“It was really hushed. People didn’t know why Aunt Sally died. They just knew ‘something happened to her.’ For me, it’s really important that I share my story with others, and that they in turn also share their story with others,” she told LifeZette.

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“This is not a competition,” said Cati Stone of Atlanta. “We are all in the fight together.”

A labor and delivery nurse who often sees women faced with incredibly difficult decisions after a breast cancer diagnosis while pregnant, Perkins said she feels honored to be part of what Ford is doing.

“Being chosen to be one of the ‘models of courage’ back in 2012 has been such a joy to me. I’m sharing my story and helping to advocate for women — and just showing them that I was diagnosed with an aggressive form of cancer and I’m here, and you, too, can fight this disease and also be here for your family,” said Perkins.

She and Cati Stone, another woman in the new ad, want to remind women and their families that everyone is in the fight together, including them — this is their overwhelming message.

Just 35 years old when diagnosed, Stone, a lawyer at the time, now works for the Susan G. Komen Foundation. She’s based in Atlanta, Georgia.

“I was treated with a drug that made my survival possible. It was funded by Susan G. Komen, so I now work for Komen and I am proud to be a part of the Ford family, too. So many companies have a pink product in order to boost their own brand, [but] Ford really wants to make a difference, and the Warriors in Pink program is doing that,” Stone said.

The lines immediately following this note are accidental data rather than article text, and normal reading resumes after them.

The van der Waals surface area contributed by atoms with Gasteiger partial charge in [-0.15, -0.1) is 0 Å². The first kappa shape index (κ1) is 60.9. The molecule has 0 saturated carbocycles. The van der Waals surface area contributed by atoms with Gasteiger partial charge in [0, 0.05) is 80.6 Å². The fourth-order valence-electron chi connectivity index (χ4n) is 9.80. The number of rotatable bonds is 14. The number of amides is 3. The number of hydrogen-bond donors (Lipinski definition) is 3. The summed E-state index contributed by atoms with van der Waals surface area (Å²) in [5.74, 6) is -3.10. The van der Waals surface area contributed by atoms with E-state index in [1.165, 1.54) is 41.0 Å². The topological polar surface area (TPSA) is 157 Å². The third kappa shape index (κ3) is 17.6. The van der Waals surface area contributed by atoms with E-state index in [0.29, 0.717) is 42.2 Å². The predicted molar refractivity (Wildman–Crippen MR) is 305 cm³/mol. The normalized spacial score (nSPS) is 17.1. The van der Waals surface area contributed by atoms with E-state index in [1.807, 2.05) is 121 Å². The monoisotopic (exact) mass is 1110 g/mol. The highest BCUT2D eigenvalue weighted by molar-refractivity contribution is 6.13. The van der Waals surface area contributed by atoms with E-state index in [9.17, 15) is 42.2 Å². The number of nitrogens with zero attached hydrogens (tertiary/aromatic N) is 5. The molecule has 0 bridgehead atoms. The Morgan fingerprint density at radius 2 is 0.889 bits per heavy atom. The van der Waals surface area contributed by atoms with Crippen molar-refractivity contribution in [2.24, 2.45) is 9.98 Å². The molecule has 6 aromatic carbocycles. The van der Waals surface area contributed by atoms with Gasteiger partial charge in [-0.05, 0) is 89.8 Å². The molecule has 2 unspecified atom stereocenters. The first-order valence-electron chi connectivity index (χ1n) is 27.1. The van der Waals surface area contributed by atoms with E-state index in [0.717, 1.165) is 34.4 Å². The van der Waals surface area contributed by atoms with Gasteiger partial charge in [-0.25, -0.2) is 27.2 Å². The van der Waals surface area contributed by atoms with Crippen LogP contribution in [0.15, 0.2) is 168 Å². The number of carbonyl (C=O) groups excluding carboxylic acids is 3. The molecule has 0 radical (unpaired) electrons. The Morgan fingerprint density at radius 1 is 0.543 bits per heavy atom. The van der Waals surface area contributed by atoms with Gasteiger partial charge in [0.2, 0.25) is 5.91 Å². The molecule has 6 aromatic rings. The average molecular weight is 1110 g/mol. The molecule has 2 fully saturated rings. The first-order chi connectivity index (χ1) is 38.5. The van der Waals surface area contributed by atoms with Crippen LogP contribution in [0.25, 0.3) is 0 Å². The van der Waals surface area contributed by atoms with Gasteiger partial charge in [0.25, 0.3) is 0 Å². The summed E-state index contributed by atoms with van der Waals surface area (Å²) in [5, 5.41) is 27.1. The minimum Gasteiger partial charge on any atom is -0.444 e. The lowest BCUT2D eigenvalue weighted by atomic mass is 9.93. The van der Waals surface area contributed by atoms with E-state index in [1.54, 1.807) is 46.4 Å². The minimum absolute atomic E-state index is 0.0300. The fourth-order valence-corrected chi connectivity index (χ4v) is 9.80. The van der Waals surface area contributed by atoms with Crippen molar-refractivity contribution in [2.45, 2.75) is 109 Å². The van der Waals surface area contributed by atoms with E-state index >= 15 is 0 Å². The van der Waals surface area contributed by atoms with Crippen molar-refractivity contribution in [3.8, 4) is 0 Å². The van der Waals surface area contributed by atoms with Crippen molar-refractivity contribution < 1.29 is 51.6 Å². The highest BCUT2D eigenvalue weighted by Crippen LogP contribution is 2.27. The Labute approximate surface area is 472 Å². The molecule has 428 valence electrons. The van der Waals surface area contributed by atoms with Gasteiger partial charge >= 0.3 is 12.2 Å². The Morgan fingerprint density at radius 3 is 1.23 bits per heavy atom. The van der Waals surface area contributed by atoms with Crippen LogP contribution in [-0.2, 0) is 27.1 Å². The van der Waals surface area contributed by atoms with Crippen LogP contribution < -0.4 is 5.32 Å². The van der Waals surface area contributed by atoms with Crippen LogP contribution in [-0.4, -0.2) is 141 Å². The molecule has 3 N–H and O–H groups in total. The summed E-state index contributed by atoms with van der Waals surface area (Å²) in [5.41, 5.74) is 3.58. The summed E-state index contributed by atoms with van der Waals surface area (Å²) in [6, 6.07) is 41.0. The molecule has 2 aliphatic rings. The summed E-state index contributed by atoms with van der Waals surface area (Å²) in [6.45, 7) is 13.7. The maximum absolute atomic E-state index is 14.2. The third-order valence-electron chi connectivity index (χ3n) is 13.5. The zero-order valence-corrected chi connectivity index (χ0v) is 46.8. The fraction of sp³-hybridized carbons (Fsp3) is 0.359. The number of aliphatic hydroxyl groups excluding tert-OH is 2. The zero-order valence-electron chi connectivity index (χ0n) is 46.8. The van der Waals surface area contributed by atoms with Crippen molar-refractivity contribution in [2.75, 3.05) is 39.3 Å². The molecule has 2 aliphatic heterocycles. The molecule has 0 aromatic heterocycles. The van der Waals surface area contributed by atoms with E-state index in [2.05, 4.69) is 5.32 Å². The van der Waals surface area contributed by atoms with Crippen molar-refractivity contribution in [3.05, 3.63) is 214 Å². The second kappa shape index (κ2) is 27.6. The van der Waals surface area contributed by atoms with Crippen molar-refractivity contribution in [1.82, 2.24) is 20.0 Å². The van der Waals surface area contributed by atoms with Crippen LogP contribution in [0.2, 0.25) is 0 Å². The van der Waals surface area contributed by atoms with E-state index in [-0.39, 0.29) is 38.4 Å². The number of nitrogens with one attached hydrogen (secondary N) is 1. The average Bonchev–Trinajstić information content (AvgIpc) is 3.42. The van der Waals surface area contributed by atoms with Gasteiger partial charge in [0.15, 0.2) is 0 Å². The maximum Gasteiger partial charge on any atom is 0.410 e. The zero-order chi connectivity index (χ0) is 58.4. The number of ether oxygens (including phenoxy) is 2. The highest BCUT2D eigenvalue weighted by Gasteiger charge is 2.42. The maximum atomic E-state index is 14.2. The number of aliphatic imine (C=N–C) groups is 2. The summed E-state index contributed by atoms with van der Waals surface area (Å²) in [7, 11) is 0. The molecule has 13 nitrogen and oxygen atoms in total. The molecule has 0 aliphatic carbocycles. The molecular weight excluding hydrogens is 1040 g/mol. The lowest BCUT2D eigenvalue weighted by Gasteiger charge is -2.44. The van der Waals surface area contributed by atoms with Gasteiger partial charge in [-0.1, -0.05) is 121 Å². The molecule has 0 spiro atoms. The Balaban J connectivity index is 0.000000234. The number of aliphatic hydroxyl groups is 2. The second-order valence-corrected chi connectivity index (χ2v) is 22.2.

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She added, “This is not a competition. We are all in the fight together. We want to make sure we are moving forward in the best possible way. Working with Komen and Ford is complementary in that we are looking to make a difference.”

The Komen Foundation is Ford’s longest-standing partner in the Warriors in Pink program. Ford representatives say it’s these cancer survivors — those willing to get to the heart of the mission and spread the message — that they’re proud to feature in the new ad campaign.

“I’ve been able to share my story to show others that there is life after breast cancer,” Stone said. “I’ve also been able to work with Ford, which talks with survivors one-on-one to really understand what the experience is like, in order to create programs that drive change. For example, when Ford’s ‘More Good Days’ program was launched, we worked with them on what would have given us a good day in treatment, what would help others to have a good day during treatment. They are very thoughtful about that.”

She added, “It has been nice to lend my voice to their programming and then see all of the major heights they are reaching in using the information real survivors are providing to them.”

This article has been updated.